I participated in Google Summer of Code this year under National Resource for Network Biology. This is a complete report of the work done by me during this period. My Project was on GraphSpace and Cytoscape.
CyGraphSpace: Cytoscape app to sync graphs between GraphSpace and Cytoscape
The main goal of the project was to create a Cytoscape app called CyGraphSpace for syncing networks from Cytoscape to GraphSpace and vice-versa.
Before CyGraphSpace, Cytoscape and GraphSpace users needed to sync the graphs manually. The aim behind the app was to remove this inefficiency and make sharing of graphs among researchers effortless.
To enable the connection between the CyGraphSpace app and GraphSpace, I was also required to create a restful client written in Java to interface with GraphSpace REST APIs. This library is named GraphSpaceJavaClient.
Initially, I created the javaclient following the structure of graphspace-python. This structure was a little ugly for the Java library but it helped me to have something quickly as my main focus initially was CyGraphSpace app.
I finished a rudimentary version of the java client in the first 3-4 days and started working on the UI for the app. The java client was filled with bugs and I fixed them along the way as I used them in the CyGraphSpace app. Later, I started writing unit tests to test the methods.
After that I worked mostly on CyGraphSpace app until the last two weeks with the same poorly designed Java Client library. Then my mentor(Aditya) and I discussed about possible structure to use for the library.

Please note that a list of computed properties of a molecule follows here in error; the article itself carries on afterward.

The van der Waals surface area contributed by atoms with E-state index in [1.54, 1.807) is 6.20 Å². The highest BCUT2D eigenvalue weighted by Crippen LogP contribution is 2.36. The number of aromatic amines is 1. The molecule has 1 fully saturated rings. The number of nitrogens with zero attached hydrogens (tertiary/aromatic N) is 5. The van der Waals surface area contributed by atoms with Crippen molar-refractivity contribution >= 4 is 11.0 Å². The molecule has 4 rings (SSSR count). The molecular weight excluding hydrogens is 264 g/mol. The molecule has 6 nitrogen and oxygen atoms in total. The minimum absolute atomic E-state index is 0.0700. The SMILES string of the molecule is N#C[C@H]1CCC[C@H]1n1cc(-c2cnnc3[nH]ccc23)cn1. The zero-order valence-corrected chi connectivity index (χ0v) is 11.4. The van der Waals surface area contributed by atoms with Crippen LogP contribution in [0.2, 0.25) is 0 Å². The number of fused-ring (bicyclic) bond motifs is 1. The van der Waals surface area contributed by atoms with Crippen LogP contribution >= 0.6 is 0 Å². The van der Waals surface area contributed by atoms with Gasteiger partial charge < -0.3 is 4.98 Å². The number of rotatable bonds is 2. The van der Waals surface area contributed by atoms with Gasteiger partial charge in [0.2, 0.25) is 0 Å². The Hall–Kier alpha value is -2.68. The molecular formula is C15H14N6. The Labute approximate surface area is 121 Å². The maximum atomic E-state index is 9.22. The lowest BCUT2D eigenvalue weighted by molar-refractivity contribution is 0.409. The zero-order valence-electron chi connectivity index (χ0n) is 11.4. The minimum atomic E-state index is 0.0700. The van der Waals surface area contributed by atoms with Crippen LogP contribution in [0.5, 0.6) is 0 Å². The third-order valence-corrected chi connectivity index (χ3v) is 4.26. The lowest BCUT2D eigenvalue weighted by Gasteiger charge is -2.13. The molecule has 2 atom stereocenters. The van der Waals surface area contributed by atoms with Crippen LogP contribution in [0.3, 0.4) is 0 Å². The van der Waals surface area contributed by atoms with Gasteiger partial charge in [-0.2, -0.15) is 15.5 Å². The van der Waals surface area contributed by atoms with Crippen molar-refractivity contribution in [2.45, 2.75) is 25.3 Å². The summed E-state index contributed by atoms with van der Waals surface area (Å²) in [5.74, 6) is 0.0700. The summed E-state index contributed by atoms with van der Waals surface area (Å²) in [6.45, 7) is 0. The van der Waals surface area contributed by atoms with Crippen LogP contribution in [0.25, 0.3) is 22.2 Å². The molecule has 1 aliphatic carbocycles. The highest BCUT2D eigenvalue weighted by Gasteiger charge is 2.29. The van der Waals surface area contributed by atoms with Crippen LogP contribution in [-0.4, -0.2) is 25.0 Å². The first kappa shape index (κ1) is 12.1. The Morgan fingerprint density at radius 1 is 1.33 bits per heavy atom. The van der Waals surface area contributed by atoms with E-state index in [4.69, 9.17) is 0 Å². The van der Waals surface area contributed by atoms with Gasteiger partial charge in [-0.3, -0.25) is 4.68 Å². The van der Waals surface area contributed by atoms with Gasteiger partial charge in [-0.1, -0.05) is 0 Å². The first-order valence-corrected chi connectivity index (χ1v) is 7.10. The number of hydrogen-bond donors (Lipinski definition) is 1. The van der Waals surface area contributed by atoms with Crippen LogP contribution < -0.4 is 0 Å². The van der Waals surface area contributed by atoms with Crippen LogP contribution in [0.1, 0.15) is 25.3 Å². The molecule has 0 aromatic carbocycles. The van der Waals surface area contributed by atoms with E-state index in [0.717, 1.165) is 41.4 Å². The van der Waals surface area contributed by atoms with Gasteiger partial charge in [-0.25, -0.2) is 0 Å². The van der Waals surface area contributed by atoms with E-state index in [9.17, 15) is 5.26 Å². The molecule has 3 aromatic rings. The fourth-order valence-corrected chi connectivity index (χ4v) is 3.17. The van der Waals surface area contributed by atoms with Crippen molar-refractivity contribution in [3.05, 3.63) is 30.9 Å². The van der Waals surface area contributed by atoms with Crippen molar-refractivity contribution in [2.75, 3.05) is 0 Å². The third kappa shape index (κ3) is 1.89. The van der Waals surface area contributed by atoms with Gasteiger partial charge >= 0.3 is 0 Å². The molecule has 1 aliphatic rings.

We decided to go with the structure followed by Jira Client on Aditya’s suggestion. The current version of GraphSpace client follows this structure.
This structure is much cleaner as it encapsulates each GraphSpace entity into a class which further extends a common base class. This is possible since GraphSpace has common attributes for each supported entities and all the responses are again encapsulated using a common class. This makes the overall code much more DRY.
CyGraphSpace app has also been updated to use this version of GraphSpaceClient
I had a broad idea of the functioanlity and structure of the app as we had planned to have an app similar to CyNDEX. So, I created a UI along the lines of CyNDEx using Swing Components in the first week.
Then in the next I worked on implementing getting graph meta data from GraphSpace to show the list of available graphs to the user.
After that, my progress was stalled for almost 2 weeks as I could not figure out how to create a network inside Cytoscape from the imported graph from GraphSpace. As it turns out, the solution was a 1 line code. Cytoscape already provided the API to create the network from a graph with a cyjs format as we suspected but I overlooked it in the documentation and wasted a lot of time trying random solutions.